What is High Blood Pressure—And How to Reduce Your Risk

Learn who is more likely to develop high blood pressure, and how to protect your health.

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Updated on March 8, 2024.

High blood pressure—also called hypertension—can develop without any signs or symptoms. You may not know that you have it, but it could be harming your blood vessels, heart, and even your kidneys and eyes.

Nearly half of adults in the United States (roughly 120 million people) have high blood pressure, but only about 22 percent of them have it under control, according to the Centers for Disease Control and Prevention (CDC). 

“Hypertension isn’t something that’s always symptomatic,” says Gregory L. Miller, MD, a cardiologist in Grand Rapids, Michigan. “People aren’t alarmed. They’re feeling fine, so they’re not going to seek medical care.”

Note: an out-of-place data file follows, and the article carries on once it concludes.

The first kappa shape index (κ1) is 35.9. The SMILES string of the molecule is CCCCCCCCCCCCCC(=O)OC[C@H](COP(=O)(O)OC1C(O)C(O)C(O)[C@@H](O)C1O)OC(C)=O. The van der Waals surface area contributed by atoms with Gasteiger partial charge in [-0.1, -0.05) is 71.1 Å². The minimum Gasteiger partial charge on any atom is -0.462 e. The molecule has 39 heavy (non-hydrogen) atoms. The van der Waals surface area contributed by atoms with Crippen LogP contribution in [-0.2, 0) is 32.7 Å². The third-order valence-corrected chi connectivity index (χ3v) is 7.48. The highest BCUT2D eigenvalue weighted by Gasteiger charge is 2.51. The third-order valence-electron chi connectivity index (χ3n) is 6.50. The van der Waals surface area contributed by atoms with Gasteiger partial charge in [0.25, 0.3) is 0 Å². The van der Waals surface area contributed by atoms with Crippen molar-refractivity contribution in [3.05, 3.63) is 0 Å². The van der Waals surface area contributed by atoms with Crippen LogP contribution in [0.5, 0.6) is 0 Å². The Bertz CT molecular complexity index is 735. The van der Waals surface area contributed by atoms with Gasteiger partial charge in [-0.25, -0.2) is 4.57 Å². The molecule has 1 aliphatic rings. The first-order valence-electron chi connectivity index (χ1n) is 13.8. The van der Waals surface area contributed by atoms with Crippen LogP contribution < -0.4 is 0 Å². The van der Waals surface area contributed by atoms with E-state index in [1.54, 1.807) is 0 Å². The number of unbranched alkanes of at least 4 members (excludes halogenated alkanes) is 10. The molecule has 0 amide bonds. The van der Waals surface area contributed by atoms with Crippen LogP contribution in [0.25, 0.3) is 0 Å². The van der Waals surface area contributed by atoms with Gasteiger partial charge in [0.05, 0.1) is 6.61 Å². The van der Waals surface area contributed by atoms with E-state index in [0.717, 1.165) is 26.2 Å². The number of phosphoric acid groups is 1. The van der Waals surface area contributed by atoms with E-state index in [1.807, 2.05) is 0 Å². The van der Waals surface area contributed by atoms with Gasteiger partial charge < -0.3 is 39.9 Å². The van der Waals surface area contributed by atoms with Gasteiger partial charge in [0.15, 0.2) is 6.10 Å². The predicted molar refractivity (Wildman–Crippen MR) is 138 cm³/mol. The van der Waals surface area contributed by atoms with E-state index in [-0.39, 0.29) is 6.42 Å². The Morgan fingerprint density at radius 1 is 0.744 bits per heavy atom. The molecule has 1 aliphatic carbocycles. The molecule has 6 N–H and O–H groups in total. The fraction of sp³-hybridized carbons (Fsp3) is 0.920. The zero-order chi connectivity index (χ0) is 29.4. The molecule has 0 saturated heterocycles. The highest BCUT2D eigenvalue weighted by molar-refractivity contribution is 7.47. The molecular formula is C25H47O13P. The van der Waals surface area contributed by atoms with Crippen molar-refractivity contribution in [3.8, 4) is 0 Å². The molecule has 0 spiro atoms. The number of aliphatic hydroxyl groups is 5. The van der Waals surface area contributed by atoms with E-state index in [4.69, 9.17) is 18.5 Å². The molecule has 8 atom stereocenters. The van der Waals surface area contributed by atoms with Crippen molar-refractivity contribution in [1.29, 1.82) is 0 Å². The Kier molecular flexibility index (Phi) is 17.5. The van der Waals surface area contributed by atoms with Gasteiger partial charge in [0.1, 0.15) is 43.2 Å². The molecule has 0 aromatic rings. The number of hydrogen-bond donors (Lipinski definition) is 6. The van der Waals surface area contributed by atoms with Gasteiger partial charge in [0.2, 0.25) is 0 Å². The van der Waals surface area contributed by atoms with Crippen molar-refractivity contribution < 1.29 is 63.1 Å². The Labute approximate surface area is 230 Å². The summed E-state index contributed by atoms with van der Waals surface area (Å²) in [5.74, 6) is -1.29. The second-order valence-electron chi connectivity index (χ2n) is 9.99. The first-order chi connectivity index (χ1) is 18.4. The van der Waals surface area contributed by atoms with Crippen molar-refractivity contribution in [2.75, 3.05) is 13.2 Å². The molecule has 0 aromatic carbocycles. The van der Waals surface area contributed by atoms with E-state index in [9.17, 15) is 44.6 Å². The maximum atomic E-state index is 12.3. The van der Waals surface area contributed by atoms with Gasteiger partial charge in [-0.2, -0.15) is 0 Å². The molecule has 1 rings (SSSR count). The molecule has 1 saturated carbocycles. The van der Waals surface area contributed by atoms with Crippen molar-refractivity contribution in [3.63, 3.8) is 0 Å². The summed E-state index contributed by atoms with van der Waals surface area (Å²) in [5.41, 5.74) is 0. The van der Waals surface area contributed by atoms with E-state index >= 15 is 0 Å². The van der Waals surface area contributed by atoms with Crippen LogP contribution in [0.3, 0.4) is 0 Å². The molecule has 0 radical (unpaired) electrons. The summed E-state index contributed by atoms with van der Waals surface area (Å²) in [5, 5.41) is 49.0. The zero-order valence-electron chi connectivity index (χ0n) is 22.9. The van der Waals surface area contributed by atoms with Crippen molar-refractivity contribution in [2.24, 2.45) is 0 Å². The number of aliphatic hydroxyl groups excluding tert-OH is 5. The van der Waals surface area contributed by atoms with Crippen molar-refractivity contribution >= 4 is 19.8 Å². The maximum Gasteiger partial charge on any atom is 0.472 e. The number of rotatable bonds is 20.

For people who know they have high blood pressure and still aren’t controlling it, Dr. Miller suggests they may have trouble getting the medical care they need. “A lot of people use emergency rooms or urgent care when they need it,” he says. Miller adds that it's is important to treat high blood pressure. Even if it is slightly higher than normal, steps should be taken to lower it, he explains.

“A lot of times we’re faulted for not trying hard enough to reach target blood pressure numbers,” he says. “We’ll say, ‘We’ve got it under 160/90 and that’s good enough,’ or, ‘The patient is elderly, and I don’t want to push too hard.’”

What is an ideal blood pressure level?

A blood pressure reading has two elements: the top number (systolic) and the bottom number (diastolic). Healthcare providers (HCPs) measure these readings in millimeters of mercury (mm Hg). 

A normal blood pressure level is lower than 120/80 mm Hg. A top number of between 120 and 129 and a bottom number higher than 80 is considered elevated, or slightly higher than normal. Anything above130 on the top or 80 on the bottom is considered high blood pressure.